The Mathematics of Sex: How Biology and Society Conspire to Limit Talented Women and Girl


by Stephen J. Ceci and Wendy M. Williams
Oxford University Press, 2009
Reviewed by Sharon Presley

As a psychology professor who has taught Psychology of Women for many years, I am familiar with much of the research literature on gender comparisons of cognitive abilities. But even I learned a lot from this book. It is far and away the fairest, most balanced and thorough overview of the research on this topic that I have ever seen or read (and I've read quite a few!). Its main purpose is to understand why there are so few women who have careers in areas of science that require math abilities. Many writers come to the glib conclusion that it is because women aren’t as good at math and spatial abilities because of innate differences. This book dispels that common myth.

It looks at both the case for biological influences and environmental influences—dispassionately and carefully. The authors are well-known and well-regarded research psychologists so they know how to do their homework. This is in contrast to some books that just present their side of the argument or are superficial and present only a few studies. They even tell us that one of the author's minds was changed by what they found. A rare confession for an academic! In the spirit of true scholars, they also admit where there are gaps that are yet to be researched.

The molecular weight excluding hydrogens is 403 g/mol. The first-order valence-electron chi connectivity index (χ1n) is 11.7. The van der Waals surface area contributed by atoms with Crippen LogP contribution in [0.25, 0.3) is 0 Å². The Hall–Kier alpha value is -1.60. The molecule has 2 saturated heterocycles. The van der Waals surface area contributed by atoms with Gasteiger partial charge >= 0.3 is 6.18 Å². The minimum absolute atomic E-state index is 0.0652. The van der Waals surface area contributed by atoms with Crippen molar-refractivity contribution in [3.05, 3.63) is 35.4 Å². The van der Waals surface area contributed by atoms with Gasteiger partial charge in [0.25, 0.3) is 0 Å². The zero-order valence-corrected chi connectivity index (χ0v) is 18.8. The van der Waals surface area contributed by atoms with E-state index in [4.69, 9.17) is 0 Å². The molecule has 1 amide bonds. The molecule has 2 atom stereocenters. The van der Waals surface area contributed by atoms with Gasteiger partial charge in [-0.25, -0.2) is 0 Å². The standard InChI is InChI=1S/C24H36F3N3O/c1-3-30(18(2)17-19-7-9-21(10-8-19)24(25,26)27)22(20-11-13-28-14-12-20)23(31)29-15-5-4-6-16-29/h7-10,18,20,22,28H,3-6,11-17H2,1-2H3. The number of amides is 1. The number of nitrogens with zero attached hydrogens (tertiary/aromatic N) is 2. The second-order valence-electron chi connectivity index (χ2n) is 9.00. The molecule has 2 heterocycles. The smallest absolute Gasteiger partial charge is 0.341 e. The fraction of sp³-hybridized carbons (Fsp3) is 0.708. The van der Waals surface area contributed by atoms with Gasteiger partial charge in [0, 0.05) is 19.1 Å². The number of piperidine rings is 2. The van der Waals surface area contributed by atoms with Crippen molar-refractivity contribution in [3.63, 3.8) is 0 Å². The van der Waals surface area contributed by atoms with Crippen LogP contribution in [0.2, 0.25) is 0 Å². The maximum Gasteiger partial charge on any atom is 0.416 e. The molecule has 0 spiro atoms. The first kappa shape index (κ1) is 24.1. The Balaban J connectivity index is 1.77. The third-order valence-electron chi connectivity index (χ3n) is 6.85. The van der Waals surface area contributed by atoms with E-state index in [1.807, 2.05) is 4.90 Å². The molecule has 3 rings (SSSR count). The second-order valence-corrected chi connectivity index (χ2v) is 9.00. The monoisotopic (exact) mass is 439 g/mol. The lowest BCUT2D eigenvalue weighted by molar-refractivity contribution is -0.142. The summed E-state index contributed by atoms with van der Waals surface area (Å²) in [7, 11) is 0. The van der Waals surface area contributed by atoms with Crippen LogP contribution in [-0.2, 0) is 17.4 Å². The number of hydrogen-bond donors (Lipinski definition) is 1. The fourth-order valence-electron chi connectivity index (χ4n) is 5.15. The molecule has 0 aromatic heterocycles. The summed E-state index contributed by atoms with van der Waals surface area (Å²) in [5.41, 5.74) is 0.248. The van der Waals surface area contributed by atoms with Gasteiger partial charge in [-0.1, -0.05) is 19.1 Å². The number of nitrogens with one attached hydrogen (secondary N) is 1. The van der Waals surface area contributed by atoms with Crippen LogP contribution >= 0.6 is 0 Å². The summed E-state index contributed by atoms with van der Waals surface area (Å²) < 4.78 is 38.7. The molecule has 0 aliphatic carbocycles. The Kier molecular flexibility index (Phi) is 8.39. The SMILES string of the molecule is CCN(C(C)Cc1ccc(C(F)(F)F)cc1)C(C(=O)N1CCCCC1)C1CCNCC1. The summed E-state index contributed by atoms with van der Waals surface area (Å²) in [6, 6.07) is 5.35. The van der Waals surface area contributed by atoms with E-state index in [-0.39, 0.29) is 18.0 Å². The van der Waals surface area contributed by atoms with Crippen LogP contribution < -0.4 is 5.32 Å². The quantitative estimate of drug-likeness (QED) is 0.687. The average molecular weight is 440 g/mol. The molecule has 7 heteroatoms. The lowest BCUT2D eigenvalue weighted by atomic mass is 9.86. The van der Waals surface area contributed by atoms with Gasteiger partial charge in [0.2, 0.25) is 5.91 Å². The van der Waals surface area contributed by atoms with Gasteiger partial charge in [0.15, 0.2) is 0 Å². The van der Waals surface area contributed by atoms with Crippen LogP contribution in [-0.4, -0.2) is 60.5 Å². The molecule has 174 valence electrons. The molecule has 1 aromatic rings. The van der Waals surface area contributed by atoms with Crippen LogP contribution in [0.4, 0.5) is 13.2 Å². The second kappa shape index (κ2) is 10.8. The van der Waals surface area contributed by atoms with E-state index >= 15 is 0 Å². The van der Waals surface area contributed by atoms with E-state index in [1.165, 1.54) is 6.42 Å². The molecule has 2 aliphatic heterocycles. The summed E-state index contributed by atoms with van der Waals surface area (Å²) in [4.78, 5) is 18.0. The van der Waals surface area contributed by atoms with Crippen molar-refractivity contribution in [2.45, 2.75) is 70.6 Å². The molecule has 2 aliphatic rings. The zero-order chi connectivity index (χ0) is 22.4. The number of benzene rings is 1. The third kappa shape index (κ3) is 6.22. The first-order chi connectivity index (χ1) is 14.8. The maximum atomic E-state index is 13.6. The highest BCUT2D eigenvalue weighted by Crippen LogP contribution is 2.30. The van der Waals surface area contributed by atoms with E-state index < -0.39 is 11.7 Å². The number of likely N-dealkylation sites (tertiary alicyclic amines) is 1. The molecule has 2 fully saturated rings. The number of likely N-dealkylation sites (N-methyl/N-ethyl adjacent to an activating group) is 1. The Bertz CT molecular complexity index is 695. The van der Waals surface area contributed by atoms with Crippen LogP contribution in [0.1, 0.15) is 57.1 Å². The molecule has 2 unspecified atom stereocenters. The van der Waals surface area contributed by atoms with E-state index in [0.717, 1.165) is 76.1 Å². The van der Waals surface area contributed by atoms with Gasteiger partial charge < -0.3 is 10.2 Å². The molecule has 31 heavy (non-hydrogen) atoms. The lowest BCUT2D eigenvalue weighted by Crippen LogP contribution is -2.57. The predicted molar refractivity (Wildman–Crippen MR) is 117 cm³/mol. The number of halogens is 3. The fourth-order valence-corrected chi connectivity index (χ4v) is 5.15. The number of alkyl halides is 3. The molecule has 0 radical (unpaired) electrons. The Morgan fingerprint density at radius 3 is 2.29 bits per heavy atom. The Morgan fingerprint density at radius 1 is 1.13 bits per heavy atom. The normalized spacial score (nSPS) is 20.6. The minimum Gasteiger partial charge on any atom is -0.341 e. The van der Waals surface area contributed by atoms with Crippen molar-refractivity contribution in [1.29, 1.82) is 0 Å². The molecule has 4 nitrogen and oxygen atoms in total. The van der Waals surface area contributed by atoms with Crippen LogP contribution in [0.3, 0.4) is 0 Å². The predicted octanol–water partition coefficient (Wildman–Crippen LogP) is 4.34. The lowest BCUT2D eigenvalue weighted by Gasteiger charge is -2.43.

In my (educated) opinion, the authors come to a reasonable conclusion. There may be biological influences but they are minor in comparison to social factors. First of all, they show that cultural factors have also play a role in math and spatial scores (they report studies from all over the world--a big plus since many books on this topic somehow assume that if it's true in the US, it can be generalized to everyone--an arrogant assumption—and don’t look into statistics in other countries). Females have HIGHER spatial scores in Iceland than males, folks. Since the author's specific purpose was to explain why math-talented women are underrepresented in math- and science-oriented careers, they also explore the particular reasons why this is so—the social as well as biological. They conclude that it is not lack of math or spatial ability but rather preferences and limitations of academia. If you want to have a tenure track job in a science-oriented university, you have to really produce and publish early in your career. But this is right at the time when women are in their peak child-bearing years. If you don't publish enough, you don't get tenure. Many women really do have to choose between family and careers—which of course men do not have to do. There's more to the picture than that but this is the headline.

I cannot recommend this book too highly. It's not a pop psych book so having a background in research will help you understand some of it. But it's not ponderous. Any educated layperson will be able to read this well-written book and benefit from it. If you want the whole picture and not just part of it, read this book.

Copyright 2009 Sharon Presley